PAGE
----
Office Hour with Richard Peña: Chinese Cinema, New Media, and The Future of Film Criticism

Part One

Trip to China, New Blood, and Platform Shift

Q: We know that you went to Shanghai last year for the Master Class. How was the experience?

A: I was at NYU Shanghai. I went there and had a couple of talks. One talk is on Jia Zhangke’s film A Touch of Sin. That was really fun. And then I gave a talk about short films. I was amazed because it was on May Day, or a day before May Day. I thought no one would come, but there’s a huge crowd. I was very surprised. A former student who was our student at Columbia years ago [and she] kind of organized it.

Q: I know you’ve been in China so many times. Do you feel this time, the audience and the student are different or they would like different ideas? What do you think of this time (and) how different did you experience?

A: It’s always hard to say. I mean I taught in China in December (2017) at the Communications University in Beijing. I had a wonderful class. But talking to students, I felt they were less hopeful. Somehow, one of the things that really impressed me (is) that Shanghai was how much energy I felt. You know, a lot of young people. Everyone is doing projects. It’s like somehow in Shanghai there was a different spirit. Beijing is northern and winter, more down. I just felt surprised to people. I used to think people would have so many ideas. As I said, in December, I felt a little bit of narrowing of that. Whereas, for whatever reasons, in Shanghai, I met so many wonderful young people and people (are) doing great projects. A number of them have written to me, sending links to me and stuff like that.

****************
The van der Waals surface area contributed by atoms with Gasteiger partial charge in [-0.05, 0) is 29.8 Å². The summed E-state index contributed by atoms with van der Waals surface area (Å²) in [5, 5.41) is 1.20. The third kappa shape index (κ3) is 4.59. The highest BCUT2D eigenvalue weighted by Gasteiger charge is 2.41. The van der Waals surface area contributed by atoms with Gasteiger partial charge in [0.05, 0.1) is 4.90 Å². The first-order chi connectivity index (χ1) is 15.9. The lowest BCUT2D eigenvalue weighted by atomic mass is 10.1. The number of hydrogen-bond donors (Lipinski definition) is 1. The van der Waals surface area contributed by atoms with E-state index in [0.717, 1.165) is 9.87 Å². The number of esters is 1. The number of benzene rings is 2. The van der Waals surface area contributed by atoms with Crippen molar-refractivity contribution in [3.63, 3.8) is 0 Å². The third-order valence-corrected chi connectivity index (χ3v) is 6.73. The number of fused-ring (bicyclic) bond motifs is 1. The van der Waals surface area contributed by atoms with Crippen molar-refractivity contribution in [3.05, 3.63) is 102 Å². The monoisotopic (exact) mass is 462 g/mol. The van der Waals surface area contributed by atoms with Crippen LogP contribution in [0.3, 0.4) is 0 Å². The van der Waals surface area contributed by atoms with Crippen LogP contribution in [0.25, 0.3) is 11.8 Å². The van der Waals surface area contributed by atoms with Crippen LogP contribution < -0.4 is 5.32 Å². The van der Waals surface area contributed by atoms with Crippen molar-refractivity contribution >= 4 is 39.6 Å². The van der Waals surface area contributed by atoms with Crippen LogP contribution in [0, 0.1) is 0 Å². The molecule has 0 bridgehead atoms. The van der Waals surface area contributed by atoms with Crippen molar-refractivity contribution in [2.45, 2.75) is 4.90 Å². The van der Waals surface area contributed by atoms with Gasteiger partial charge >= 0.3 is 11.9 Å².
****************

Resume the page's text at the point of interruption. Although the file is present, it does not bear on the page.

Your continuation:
Q: Yeah, it’s more like you’re talking about New York compared to LA in a sense that New York is more like (a city with) film culture, (compared) to Shanghai…

A: That’s really the distinction. I think it’s maybe I can just be the luck of the draw. Maybe just the people I happened to meet in Shanghai were more energetic and hopeful. 

Q: And new projects that you’re interested in…